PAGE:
An Intro To Buying A Used Car In Lithuania
If you’re living in Lithuania and plan to be here for a long time, you may want to consider getting a car. Having a vehicle will make trips around the country and across the region more convenient and comfortable.
Offering some advice on purchasing a car in the country, I spoke with Stanislavas from 24auto.lt to compile all the information you need!
Finding a used car online
The most popular car-selling website in Lithuania is autoplius.lt. However, there are some additional websites worth checking out:
There are also many cars for sale on Facebook Groups and Facebook marketplace.
Additionally, you can find some cars at auction by registering as a bidder at autoa.lt.
There are also some open-air car markets, with the biggest ones located in Vilnius, Kaunas, and Marijampolė. Most of these cars, however, are listed online, so there’s no reason to go to these places if you’re looking for a specific car – unless you just want to compare models.
What to look out for
It’s important to know that buying a used car in Lithuania isn’t easy. Many of these cars can be in poor overall condition.
You might also encounter scams that include rolled-back mileages, cars involved in accidents (but unreported), and other hidden issues.
If you compare prices with other countries, cars in Lithuania are among the cheapest in the EU. Most of these were imported from the Western EU. Is this magic? No. Apparently, sellers might just be importing the cheapest and worst cars. They then make them look good and sell them in Lithuania as if they were in near-perfect condition.
However, if a car is local (as in already driven in Lithuania), this may not be much better. For the following reasons:
- The Lithuanian climate is bad- especially for old cars, which can get rusty very fast.
- Many Lithuanians also don’t service their cars properly and don’t go to professional workshops.
- Owners might also resort to buying cheap parts and neglecting important maintenance.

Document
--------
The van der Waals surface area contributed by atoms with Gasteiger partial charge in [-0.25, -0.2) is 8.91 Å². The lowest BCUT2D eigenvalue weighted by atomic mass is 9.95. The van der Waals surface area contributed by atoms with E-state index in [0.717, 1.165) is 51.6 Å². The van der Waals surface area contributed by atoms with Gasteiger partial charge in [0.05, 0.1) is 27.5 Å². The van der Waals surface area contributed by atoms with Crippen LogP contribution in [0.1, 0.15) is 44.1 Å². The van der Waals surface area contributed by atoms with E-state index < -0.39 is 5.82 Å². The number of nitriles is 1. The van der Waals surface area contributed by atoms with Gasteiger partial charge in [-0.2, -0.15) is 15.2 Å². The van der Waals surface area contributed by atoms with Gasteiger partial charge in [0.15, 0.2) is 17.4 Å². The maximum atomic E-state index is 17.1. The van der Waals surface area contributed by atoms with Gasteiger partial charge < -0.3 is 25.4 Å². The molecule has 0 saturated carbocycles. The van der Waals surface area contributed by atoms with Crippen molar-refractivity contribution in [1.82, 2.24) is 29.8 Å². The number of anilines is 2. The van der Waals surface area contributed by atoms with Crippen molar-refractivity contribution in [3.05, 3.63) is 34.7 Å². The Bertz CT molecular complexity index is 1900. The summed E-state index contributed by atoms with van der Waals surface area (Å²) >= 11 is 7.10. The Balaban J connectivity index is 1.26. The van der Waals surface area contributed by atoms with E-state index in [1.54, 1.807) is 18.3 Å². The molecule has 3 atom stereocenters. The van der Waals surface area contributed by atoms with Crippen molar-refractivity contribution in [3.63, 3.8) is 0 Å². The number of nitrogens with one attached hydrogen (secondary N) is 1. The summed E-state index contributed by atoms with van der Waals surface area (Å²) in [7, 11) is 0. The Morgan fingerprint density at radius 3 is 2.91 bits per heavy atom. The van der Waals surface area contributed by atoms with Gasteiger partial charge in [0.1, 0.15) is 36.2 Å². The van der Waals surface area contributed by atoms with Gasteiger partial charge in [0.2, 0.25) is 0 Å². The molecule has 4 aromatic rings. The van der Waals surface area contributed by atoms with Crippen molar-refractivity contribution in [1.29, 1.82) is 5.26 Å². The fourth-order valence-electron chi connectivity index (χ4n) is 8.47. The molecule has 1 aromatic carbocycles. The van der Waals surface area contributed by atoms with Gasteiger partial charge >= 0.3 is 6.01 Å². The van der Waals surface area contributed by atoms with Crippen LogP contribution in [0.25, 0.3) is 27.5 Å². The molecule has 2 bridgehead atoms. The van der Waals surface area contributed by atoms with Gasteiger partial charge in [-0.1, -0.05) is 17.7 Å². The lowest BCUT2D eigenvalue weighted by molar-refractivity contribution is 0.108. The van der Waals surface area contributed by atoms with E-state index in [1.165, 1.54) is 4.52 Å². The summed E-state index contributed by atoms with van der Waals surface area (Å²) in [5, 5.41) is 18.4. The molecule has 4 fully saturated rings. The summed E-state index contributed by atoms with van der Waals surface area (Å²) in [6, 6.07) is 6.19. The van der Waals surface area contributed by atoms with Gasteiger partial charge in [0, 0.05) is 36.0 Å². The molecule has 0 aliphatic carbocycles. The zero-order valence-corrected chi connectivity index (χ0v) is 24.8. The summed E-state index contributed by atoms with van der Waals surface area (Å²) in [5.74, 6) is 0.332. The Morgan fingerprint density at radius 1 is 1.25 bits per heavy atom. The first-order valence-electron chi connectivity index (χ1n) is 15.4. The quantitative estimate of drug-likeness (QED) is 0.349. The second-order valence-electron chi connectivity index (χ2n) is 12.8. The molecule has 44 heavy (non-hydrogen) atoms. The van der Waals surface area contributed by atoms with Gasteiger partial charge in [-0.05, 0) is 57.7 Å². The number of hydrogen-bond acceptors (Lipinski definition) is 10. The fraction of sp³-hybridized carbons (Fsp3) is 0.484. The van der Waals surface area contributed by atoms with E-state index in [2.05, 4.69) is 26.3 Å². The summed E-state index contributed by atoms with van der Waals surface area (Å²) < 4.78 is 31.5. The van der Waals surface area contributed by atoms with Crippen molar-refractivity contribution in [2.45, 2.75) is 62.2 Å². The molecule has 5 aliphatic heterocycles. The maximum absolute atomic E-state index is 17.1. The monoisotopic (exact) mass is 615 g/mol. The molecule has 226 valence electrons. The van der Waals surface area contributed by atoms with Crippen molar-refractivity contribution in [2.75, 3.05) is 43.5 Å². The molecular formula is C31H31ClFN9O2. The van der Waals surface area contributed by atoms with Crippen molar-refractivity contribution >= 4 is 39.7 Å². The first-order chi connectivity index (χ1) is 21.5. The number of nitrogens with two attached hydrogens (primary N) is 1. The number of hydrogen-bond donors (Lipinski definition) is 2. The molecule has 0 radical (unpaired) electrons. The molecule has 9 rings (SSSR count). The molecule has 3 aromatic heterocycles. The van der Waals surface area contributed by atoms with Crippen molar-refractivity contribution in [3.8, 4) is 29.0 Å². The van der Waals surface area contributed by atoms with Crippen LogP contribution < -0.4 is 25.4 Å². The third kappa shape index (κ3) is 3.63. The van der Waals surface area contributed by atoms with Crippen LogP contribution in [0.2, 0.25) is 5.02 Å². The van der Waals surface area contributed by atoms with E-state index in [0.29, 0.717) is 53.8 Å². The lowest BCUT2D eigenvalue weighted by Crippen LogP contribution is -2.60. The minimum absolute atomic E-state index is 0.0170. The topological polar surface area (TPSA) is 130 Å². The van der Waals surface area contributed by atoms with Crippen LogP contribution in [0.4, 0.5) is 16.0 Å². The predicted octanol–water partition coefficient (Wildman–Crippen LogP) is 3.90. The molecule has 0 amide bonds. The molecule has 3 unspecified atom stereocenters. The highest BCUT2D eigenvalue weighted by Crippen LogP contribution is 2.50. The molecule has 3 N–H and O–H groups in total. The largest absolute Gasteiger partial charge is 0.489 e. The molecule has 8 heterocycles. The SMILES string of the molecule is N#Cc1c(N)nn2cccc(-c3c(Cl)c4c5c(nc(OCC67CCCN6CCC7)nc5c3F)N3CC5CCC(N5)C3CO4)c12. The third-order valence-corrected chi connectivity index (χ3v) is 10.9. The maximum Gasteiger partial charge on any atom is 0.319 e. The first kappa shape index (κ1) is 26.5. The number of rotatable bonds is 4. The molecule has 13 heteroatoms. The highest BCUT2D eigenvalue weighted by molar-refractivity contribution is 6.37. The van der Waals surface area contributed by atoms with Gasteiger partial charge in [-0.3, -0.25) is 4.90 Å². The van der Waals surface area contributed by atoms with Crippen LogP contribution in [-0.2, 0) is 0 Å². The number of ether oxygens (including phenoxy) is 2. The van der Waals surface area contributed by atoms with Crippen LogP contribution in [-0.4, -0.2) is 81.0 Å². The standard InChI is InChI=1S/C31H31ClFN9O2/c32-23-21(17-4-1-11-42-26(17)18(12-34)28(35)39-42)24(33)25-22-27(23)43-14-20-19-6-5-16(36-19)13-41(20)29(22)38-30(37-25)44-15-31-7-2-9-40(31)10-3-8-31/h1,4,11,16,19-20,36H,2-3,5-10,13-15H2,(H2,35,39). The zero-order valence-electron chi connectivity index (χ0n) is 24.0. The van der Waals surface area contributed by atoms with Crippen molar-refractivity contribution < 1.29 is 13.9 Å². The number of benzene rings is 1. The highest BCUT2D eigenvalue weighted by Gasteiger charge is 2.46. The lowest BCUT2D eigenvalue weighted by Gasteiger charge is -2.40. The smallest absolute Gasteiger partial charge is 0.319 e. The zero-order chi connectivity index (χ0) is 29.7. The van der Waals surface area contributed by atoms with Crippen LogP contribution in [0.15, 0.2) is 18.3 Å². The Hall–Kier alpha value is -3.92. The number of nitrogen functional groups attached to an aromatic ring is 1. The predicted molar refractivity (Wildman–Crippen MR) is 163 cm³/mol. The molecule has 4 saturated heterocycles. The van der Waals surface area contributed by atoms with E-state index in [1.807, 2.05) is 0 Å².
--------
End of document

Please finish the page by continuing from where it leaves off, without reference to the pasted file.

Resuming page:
- And finally, many Lithuanians only sell their cars if there is a problem or they’re not worth maintaining.
If you don’t have your favorite model, and you’re just looking for a reliable and cheap to maintain car – then you can avoid premium makes and models. In fact, simply built and newer models will be more reliable than old and “cool-looking” premium vehicles.
Limited legal protection
If you’re a foreigner – you might think that EU or Lithuanian laws should be in place to protect buyers. Theoretically yes. However, Stanislavas tells me that these don’t work in practice.
No seller has ever been punished for rolled mileage or for submitting a false description of a car.
Because of this, it’s much better to check cars before buying, and choose the best you can find, rather than buying the first car with your eyes closed.
Various types of sellers
When shopping for a vehicle, these are the types of parties that you’re likely to encounter:
- There are Private sellers, which sell their own cars. The condition of these cars will of course vary wildly with each situation.
- Then, there are companies selling vehicles which aren’t proper car dealers. These cars tend to be in bad condition. That’s because workers who drive it often have the mentality “if it’s not mine – I don’t care”. This is especially the case if the vehicle was used as a taxi, delivery or rental car.
- Next, there are Illegal car traders, which pretend to be private sellers. These are the worst sellers- and you’ll rarely find a decent car with these people.
- There are of course legal car traders big and small. Cars coming from this group can be in any condition – good or bad.
- And finally, there are official dealerships. Although this might feel more safe – it isn’t always. You probably won’t be sold a stolen car, but dealerships have been known to be deceptive and import damaged cars for sale.
But that’s it for our first article on buying used cars in Lithuania. But there’s much, much more information to cover. In a future piece, we’ll discuss what specifically to be aware of when buying a car, as well as the various technical and legal requirements for buying, importing, and registering cars in Lithuania.
My sincere thanks to 24auto.lt for providing this information. 24auto has been inspecting thousands of cars across the EU for almost 10 years. If you’re looking for a vehicle and need a trustworthy evaluation and inspection, it might be worth contacting them to get some extra peace of mind.